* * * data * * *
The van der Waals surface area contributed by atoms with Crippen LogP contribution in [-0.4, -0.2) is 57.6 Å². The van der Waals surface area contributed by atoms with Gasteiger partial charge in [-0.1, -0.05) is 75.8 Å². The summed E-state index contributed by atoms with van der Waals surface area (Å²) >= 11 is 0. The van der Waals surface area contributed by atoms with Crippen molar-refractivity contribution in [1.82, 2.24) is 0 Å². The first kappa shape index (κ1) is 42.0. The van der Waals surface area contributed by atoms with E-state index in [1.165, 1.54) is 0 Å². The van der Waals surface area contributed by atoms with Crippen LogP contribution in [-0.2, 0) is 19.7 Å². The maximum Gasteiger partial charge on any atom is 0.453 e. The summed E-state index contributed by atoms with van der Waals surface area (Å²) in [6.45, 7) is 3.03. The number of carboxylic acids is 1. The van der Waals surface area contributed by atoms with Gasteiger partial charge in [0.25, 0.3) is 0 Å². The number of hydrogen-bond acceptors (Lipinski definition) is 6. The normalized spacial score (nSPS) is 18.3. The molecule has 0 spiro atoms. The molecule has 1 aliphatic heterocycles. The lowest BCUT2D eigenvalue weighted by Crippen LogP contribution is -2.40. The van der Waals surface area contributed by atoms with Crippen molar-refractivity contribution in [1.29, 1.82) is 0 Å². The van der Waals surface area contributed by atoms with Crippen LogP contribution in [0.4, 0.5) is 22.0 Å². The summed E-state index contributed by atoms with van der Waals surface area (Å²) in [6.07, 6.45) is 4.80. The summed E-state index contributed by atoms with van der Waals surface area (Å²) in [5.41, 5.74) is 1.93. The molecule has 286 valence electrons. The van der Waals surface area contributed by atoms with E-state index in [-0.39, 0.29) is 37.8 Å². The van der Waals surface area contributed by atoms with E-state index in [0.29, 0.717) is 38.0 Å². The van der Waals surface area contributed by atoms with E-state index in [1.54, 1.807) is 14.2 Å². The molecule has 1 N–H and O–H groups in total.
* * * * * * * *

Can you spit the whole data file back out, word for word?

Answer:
The van der Waals surface area contributed by atoms with Crippen LogP contribution in [-0.4, -0.2) is 57.6 Å². The van der Waals surface area contributed by atoms with Gasteiger partial charge in [-0.1, -0.05) is 75.8 Å². The summed E-state index contributed by atoms with van der Waals surface area (Å²) >= 11 is 0. The van der Waals surface area contributed by atoms with Crippen molar-refractivity contribution in [1.82, 2.24) is 0 Å². The first kappa shape index (κ1) is 42.0. The van der Waals surface area contributed by atoms with E-state index in [1.165, 1.54) is 0 Å². The van der Waals surface area contributed by atoms with Crippen LogP contribution in [-0.2, 0) is 19.7 Å². The maximum Gasteiger partial charge on any atom is 0.453 e. The summed E-state index contributed by atoms with van der Waals surface area (Å²) in [6.45, 7) is 3.03. The number of carboxylic acids is 1. The van der Waals surface area contributed by atoms with Gasteiger partial charge in [0.25, 0.3) is 0 Å². The number of hydrogen-bond acceptors (Lipinski definition) is 6. The normalized spacial score (nSPS) is 18.3. The molecule has 0 spiro atoms. The molecule has 1 aliphatic heterocycles. The lowest BCUT2D eigenvalue weighted by Crippen LogP contribution is -2.40. The van der Waals surface area contributed by atoms with Crippen molar-refractivity contribution in [1.29, 1.82) is 0 Å². The van der Waals surface area contributed by atoms with Crippen LogP contribution in [0.4, 0.5) is 22.0 Å². The summed E-state index contributed by atoms with van der Waals surface area (Å²) in [6.07, 6.45) is 4.80. The summed E-state index contributed by atoms with van der Waals surface area (Å²) in [5.41, 5.74) is 1.93. The molecule has 286 valence electrons. The van der Waals surface area contributed by atoms with E-state index in [-0.39, 0.29) is 37.8 Å². The van der Waals surface area contributed by atoms with E-state index in [0.29, 0.717) is 38.0 Å². The van der Waals surface area contributed by atoms with E-state index in [1.54, 1.807) is 14.2 Å². The molecule has 1 N–H and O–H groups in total.